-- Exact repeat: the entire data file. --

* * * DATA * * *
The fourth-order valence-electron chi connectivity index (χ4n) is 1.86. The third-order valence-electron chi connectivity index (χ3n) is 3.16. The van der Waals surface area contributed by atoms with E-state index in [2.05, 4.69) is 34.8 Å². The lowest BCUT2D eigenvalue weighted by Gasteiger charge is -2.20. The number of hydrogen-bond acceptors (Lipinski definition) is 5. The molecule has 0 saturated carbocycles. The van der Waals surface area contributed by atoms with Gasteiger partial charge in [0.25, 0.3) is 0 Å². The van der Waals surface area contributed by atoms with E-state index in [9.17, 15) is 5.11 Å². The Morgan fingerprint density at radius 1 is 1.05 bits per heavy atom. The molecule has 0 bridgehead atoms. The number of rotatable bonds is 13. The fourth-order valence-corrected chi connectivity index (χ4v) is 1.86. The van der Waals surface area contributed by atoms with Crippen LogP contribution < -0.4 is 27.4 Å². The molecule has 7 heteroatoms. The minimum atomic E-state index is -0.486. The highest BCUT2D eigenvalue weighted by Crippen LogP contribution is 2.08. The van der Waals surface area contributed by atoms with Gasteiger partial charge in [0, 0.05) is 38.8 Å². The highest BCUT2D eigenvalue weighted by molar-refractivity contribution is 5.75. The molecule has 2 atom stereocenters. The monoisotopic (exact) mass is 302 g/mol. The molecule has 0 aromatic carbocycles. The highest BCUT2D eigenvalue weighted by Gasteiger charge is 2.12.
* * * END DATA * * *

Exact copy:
The fourth-order valence-electron chi connectivity index (χ4n) is 1.86. The third-order valence-electron chi connectivity index (χ3n) is 3.16. The van der Waals surface area contributed by atoms with E-state index in [2.05, 4.69) is 34.8 Å². The lowest BCUT2D eigenvalue weighted by Gasteiger charge is -2.20. The number of hydrogen-bond acceptors (Lipinski definition) is 5. The molecule has 0 saturated carbocycles. The van der Waals surface area contributed by atoms with Gasteiger partial charge in [0.25, 0.3) is 0 Å². The van der Waals surface area contributed by atoms with E-state index in [9.17, 15) is 5.11 Å². The Morgan fingerprint density at radius 1 is 1.05 bits per heavy atom. The molecule has 0 bridgehead atoms. The number of rotatable bonds is 13. The fourth-order valence-corrected chi connectivity index (χ4v) is 1.86. The van der Waals surface area contributed by atoms with Crippen LogP contribution < -0.4 is 27.4 Å². The molecule has 7 heteroatoms. The minimum atomic E-state index is -0.486. The highest BCUT2D eigenvalue weighted by Crippen LogP contribution is 2.08. The van der Waals surface area contributed by atoms with Gasteiger partial charge in [0, 0.05) is 38.8 Å². The highest BCUT2D eigenvalue weighted by molar-refractivity contribution is 5.75. The molecule has 2 atom stereocenters. The monoisotopic (exact) mass is 302 g/mol. The molecule has 0 aromatic carbocycles. The highest BCUT2D eigenvalue weighted by Gasteiger charge is 2.12.